that when I ran that news story two months ago.

These EU media and many others also violate Google's policy over here in
EU: to add a disclaimer - according to EU laws - on a "prominent place"
on the respective website.

Nobody likes to do that in a EU country, because the disclaimer starts
with a sentence saying: This website uses Google Analytics, a service by
Google, all your traffic data will be stored on a server in the Unites
States of America".

I asked a Google spokesperson in Hamburg, Germany a few months ago on
that matter. What is Google doing to sanction those who violate Google's
policy, by not adding the said disclaimer on a "prominent" place on
their website?

The Google spokesperson answered: "That is a good question. I will check
into that matter". Obviously that checking is still going on as  I have
not heard of him again since mid june.

If you read the leading print news media in Germany or Austria online,
Google is more or less always watching you. All user traffic data go
into one, big pot.

I would not be surprised if the same was the case in the USA. The New
York Times does it and the Washington Post does it well. LA Times uses
all three Google services.

There is no mentioning of Google in the privacy policy of the Washington
Post -to pick one out - just a tiny Google logo a very long scroll away
on the very bottom  on the frontpage.

The ontraXX.net machine description is - I'm afraid to tell - only in
German. But that should not be a problem: Just type in the domain you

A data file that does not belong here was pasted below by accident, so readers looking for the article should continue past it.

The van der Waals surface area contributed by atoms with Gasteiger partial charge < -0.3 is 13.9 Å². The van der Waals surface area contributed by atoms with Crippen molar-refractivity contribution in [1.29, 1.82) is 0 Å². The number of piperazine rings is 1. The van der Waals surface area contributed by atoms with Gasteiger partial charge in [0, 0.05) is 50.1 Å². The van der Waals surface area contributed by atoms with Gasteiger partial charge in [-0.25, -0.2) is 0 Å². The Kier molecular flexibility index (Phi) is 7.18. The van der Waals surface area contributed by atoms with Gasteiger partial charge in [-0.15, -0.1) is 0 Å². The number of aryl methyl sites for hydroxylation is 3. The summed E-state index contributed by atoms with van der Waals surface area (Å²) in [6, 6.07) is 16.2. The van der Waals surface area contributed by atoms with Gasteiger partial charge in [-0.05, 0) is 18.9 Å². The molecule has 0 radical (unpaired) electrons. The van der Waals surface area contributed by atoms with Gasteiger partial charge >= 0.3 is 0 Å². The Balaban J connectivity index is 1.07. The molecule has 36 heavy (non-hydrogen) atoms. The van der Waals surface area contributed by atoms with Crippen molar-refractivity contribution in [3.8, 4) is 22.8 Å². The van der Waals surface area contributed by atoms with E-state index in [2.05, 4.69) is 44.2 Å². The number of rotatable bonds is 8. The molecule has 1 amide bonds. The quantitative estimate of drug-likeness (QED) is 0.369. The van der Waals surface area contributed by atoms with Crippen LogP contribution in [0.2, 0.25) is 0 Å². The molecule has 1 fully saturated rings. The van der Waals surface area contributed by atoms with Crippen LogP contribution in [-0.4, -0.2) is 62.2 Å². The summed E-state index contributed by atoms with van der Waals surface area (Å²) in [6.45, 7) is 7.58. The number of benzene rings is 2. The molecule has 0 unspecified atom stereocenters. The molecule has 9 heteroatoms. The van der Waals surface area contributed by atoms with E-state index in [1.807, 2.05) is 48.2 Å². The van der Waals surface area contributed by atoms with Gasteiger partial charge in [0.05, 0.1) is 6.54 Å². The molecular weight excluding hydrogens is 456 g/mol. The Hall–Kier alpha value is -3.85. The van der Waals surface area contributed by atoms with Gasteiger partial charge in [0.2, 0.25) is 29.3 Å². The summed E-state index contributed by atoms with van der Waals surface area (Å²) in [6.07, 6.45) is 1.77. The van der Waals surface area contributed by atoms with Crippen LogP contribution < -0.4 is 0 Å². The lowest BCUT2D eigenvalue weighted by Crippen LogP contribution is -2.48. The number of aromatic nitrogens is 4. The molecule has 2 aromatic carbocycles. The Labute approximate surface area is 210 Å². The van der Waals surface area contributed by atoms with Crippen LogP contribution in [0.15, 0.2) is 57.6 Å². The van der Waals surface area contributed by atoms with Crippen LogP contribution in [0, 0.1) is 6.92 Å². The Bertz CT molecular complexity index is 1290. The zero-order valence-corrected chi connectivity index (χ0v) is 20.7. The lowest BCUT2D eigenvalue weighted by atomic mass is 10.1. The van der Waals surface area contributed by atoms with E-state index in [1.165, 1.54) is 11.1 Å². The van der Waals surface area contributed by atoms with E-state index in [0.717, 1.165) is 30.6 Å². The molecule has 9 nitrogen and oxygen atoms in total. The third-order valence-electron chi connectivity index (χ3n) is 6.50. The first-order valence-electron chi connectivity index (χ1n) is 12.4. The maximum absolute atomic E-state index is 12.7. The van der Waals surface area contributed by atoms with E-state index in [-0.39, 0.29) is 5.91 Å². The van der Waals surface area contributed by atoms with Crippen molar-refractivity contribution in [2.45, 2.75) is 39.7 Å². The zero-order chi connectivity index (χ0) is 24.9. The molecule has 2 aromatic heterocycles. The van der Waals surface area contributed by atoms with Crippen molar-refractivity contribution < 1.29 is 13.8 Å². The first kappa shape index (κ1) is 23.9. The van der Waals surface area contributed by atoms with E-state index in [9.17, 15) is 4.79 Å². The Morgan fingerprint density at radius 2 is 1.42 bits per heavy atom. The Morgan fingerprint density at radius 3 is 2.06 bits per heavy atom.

wish to check and type in. Amongst "Externe Services"

http://www.ontraxx.net/

The guy who owns that and the related notraxx.net, Walter Karban,
managed to get an altavista license in 1997 and ran a self branded
search engine called "austronaut.at" for a few years. He used that as a
PR tool for his small company because the .at domain was not indexed
that well on altavista or lycos, then.

I am really on your side when bashing the circuit switched gang for
their extensive network surveillance, Lauren.

Know a bit about that topic. But: All our online _news_ consuming habits
in one pot at Google?

Servus from Europe
Erich Moechel











Yet however much dispersed data Google collects in this manner, it
still pales in comparison to the 100% of subscribers' unencrypted
data directly available to ISPs via DPI, and the immense leverage
ISPs have over their customers' total Internet access experience --
with bandwidth caps looming as yet another tool in the ISPs'